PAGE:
Don’t Give Up on Mountain Youth!

This article originally appeared in the Hazard Herald on May 11.

by Ivy Brashear

Oh, United States Census: You are such a cruel truth-revealing mirror for my home of Appalachian Kentucky. You just keep telling us folks here in the mountains the absolute and undeniable truth, whether we want to hear it or not. And quite frankly, I’m not sure any of us are willing to listen.

In data that was released by the Census Bureau on Thursday, it seems that as our school-aged population here decreases, our aging population increases – to the tune of an almost 16 percent decrease in school-aged population (those under 45) and an almost 17 percent increase in aging population (those over 60).

It’s all linked to a simple explanation, I suppose. Most young people stay in the region past their high school graduations just long enough to have one last awesome summer with their friends, then they high-tail it out of these hills as fast as their loaded-down cars can carry them.

When they leave, they rarely ever come back, and they aren’t being replaced by people still living here having more Appalachian babies, either. They are the people having babies, and they aren’t raising them here, thus the reduction in school-aged children.

The void their departure leaves is left for the ever-aging and ever large baby-boomer generation to deal with. It’s no fault of these baby-boomers, really – It’s just the facts, ma’am.

I’m troubled by this; especially since I can’t imagine a better place to raise children than right here in these mountains.

But more troubling to me than that are the comments made about this “trend” by the statistics and research director for the Kentucky Education and Workforce Development Cabinet, Ron Crouch.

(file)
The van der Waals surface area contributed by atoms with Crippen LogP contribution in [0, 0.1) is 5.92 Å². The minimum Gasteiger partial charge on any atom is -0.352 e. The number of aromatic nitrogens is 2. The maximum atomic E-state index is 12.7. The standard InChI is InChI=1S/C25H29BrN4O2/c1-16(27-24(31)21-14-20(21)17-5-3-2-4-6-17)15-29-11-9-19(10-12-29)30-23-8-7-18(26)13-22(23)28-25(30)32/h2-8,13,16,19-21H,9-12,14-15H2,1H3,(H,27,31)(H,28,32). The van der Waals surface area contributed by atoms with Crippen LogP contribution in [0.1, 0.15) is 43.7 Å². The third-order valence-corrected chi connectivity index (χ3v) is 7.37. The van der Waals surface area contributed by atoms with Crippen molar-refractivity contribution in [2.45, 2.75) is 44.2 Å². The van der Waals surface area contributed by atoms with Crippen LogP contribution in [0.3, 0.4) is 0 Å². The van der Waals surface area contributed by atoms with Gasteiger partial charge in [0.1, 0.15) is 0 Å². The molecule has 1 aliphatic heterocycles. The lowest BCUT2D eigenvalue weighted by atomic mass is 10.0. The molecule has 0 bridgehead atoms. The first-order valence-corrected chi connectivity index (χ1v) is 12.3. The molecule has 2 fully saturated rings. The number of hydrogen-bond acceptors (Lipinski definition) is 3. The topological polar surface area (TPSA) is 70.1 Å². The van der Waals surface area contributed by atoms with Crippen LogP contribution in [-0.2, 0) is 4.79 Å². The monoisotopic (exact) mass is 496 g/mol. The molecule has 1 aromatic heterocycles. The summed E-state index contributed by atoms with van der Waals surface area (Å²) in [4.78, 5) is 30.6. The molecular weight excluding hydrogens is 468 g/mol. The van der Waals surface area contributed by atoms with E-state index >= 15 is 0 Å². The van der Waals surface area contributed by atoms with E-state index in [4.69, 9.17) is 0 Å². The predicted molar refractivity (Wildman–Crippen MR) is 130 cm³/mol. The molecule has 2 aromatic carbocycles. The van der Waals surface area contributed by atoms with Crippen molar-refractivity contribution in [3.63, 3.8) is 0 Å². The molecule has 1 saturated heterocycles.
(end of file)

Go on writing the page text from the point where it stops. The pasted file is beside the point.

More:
Crouch told the Lexington Herald-Leader that he sees this Appalachian youth Diaspora as an opportunity for growth in health care employment because all those aging people will need someone to take care of them.

I suppose you could call that looking on the bright side of a very dark situation, but I think of it more as giving up on Appalachia’s youth, and that is a grievous mistake.

Sure, aging people need doctors to take care of them. And sure there will need to be more and more doctors in this region to meet patient demand. I’m not denying that or saying it shouldn’t happen.

I am, however, beyond sick and tired of people suggesting we Appalachians are just going to have to settle for our lot in life – whether it be poverty, drug abuse, poor education or a decreasing youth population – instead of trying to do something to change, improve or enhance it. Many would prefer we just continue making the same bitter lemonade out of all those lemons we’re thrown.

Instead of trying to make the doctor/non-doctor ratio 50 to one, we should instead be investing money, time, effort, skills and intelligence in making Appalachia more attractive to young people. Let’s not allow this place to be a place youth want to leave 60 days after high school; let’s make them want to stay, or at the very least, come back after college.

We Appalachians are proud people. We love this place, these mountains and these people, in spite of how backward this world tries to convince us we are.